How do you think Gould would respond to the information that so many of the species he once brought to light are now dead?
Even as Gould was writing he was very admonishing of the Australian philosophy of introducing European species to the detriment of native ones. He also was firmly of the belief that it was inevitable that many species would go extinct, although he thought persecution and hunting would be the key drivers. Interestingly Gould was also very admiring of the flavour of bandicoots and many kangaroos, and would probably be more amazed at the lack of exploitation of Australian animals than at the extinctions that have occurred. He would probably be surprised by the loss of the smaller 'pest' species because no one probably expected the extreme almost continent-wide impacts of species like the rabbit and fox on these smaller species. Ultimately Gould was a bit of a fatalist. he saw the extinction of the Thylacine (Tasmanian Tiger) as tragic, but understandable given the inevitable demonisation and conflict of large predators with graziers the world over.
Portrait of John Gould, ornithologist by Maguire, T. H. (Thomas Herbert), 1821-1895. (1849 ?) - nla.pic-an9547887
The endangered smoky mouse inland of Eden - what attracted you to studying this - and what did your thesis conclude?
Honestly, the original attraction was a great field-based project proposal complete with scholarship but I very quickly became engrossed in the intrigue of the Australian rodents and the fact that they are so underestimated in the public knowledge of our fauna (25% of all mammal are rodents, and only about half of Australia's mammals are marsupials).
Ultimately that research in rodents continued through my PhD and first book, "Native Rats and Mice" which I co-authored with Bill Breed from the University of Adelaide. The smoky mouse itself proved to be a remarkable animal- one of the only species of its kind that nests communally in a forest environment. I found up to five breeding females all nesting in the same burrow. No one expected that. They can also move extraordinary distances each night for such a small species. Even just routine feeding trips can cover kilometres of distance. Many northern hemisphere rodents that appear to be similar may never move more than twenty meters or so from their nest. Unfortunately I also witnesses a major population crash.
Smoky mice just tend to appear and disappear almost as fast, which makes it really hard to manage them in a sensible fashion beyond making sure that large enough areas exist for them to go on blinking on and off across a landscape. I went on to look further afield for smoky mice, and followed old bone deposits to Yarrangobilly Caves in Kosciuszko National Park. I never managed to trap a mouse in Kosi, but one afternoon while I was going for a walk along the river I found three lying dead on the walking track. That pretty much sums up the species - you can look and look, and study and study and hardly learn a thing. They hold their secrets, but then occasionally throw up a random finding or event that re-energises your interest.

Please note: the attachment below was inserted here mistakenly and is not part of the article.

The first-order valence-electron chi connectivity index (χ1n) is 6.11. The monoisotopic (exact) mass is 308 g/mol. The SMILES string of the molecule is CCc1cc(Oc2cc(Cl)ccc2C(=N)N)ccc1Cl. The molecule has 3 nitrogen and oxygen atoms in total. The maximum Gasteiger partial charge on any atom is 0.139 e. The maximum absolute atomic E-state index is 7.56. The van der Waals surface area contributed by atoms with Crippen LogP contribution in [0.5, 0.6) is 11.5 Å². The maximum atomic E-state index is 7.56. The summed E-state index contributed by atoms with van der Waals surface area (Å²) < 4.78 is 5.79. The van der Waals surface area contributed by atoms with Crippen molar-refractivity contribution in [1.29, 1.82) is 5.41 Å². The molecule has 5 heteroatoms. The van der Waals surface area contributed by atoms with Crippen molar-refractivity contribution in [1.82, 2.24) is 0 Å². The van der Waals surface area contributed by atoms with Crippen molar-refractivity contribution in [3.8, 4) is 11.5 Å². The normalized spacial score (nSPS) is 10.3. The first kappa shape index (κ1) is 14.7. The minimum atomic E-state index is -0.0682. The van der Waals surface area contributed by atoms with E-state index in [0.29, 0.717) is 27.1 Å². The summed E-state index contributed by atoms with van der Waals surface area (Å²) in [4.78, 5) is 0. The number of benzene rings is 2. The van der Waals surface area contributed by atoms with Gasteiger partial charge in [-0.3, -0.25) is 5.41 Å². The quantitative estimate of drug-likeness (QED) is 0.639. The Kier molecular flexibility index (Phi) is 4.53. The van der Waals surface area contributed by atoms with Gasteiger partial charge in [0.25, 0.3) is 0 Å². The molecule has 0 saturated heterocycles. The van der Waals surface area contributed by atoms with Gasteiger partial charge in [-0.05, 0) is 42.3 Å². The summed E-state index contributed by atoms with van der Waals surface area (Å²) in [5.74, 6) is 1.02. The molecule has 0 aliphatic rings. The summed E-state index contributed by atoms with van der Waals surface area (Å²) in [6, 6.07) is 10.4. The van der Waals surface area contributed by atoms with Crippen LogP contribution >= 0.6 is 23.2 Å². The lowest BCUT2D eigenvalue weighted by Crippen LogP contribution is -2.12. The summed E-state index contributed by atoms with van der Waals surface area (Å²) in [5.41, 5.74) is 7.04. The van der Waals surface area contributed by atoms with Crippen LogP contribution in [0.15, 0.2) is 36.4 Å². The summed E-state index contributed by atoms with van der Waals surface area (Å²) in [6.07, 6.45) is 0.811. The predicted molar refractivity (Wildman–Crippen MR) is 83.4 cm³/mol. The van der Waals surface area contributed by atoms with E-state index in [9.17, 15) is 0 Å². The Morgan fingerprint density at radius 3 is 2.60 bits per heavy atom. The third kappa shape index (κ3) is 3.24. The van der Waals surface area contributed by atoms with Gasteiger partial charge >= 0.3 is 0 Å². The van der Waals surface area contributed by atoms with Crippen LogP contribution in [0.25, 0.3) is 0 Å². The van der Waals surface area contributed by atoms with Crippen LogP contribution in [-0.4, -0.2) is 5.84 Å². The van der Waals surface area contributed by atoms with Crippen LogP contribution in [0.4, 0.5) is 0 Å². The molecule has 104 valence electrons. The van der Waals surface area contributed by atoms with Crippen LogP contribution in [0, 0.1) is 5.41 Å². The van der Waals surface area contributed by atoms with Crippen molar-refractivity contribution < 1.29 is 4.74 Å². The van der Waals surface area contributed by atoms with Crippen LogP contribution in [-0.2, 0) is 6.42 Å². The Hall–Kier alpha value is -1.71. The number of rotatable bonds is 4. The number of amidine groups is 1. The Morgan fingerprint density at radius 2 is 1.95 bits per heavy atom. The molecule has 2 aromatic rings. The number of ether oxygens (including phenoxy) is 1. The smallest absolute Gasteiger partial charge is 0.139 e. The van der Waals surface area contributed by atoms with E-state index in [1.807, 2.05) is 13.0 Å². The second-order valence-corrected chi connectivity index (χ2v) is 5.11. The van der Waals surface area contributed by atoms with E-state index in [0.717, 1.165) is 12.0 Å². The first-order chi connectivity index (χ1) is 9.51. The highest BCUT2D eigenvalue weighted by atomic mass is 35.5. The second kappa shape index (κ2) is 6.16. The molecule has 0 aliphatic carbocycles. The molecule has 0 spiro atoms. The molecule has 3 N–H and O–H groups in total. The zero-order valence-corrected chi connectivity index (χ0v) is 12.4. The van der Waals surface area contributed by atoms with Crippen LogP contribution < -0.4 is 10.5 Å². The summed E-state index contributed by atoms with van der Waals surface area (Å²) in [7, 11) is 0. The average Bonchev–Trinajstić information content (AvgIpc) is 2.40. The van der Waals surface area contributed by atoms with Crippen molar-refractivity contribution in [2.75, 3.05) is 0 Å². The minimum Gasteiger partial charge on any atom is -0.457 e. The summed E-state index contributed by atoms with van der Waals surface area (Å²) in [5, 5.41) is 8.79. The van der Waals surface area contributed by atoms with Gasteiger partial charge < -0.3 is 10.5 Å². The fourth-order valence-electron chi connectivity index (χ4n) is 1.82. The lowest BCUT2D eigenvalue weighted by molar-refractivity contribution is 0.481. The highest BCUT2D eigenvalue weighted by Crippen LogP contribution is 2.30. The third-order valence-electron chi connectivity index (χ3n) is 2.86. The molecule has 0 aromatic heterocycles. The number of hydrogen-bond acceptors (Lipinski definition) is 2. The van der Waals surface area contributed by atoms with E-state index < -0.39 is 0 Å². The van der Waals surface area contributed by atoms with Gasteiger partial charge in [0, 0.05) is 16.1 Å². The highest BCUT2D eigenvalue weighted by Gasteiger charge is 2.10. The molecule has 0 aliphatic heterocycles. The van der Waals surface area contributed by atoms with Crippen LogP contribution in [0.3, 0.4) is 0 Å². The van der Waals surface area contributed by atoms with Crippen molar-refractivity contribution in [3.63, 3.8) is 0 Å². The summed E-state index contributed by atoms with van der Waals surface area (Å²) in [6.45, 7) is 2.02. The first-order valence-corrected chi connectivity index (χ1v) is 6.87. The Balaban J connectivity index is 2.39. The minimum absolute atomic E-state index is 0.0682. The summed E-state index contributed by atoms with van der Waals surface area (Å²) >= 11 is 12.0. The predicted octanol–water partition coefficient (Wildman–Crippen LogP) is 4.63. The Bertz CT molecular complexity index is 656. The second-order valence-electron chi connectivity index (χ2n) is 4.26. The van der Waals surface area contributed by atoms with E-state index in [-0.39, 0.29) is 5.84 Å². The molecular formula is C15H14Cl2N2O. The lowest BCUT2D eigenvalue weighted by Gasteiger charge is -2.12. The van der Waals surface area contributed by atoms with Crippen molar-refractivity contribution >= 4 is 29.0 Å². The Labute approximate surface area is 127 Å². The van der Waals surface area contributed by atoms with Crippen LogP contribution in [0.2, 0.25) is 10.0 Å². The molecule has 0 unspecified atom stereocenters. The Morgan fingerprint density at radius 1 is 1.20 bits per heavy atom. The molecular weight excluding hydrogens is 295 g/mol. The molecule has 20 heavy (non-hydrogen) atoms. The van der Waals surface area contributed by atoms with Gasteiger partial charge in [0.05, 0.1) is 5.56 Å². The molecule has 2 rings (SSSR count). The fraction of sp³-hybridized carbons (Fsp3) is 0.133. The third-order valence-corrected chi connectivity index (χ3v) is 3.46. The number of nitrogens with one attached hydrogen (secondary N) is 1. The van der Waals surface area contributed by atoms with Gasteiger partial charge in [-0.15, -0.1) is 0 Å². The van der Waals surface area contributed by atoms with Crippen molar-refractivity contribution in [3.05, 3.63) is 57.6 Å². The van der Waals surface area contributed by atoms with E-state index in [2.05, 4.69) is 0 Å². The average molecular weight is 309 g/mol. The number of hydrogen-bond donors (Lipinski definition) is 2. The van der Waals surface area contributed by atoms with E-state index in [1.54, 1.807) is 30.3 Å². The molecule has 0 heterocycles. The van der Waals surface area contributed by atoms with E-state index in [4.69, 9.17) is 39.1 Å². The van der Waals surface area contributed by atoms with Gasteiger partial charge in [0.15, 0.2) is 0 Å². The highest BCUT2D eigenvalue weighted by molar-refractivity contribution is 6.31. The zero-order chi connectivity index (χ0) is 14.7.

Which introduced animal contributed the most towards the destruction of native species - 'homo sapiens Anglo Saxon' - the fox, the rabbit, the dog or the cat, or hard hoofed domesticated sheep and cattle?
Its an undeniable toxic mix of factors, and for some species a different factor has primacy. For rock wallabies that don't move much between rocky outcrops, and therefore don't re-colonise areas where they have disappeared very easily, hunting by 'Homo sapiens' probably was the key original driver, reinforced by fox predation on small remnant populations. The vast scale of clearing in the sheep/wheat belts certainly doesn't help most native animals to survive, but when you think of what most rodents for example want, its a large field of wheat. The two prime drivers of extinction across much of the continent were probably rabbits and foxes in combination, but there are species like quolls and the white tailed rabbit rat where disease seems to be a more likely cause of population declines, and ultimately extinction for the rabbit rat.
Gould met a virtual Eden, a land teeming with life of every variety - and visited so many places during his tours - if you could time travel, which leg/state would you undertake as a personal favourite, and why?
To some extent you can still "time travel' if you visit Tasmania. Many of the species Gould encountered on the mainland are still found there, although the chance that foxes have taken a hold and the presence of Devil facial tumour may yet change that state of affairs. However, I guess what would be the most interesting place to see would have to be Sydney and surrounds purely from the degree of modern change across that landscape.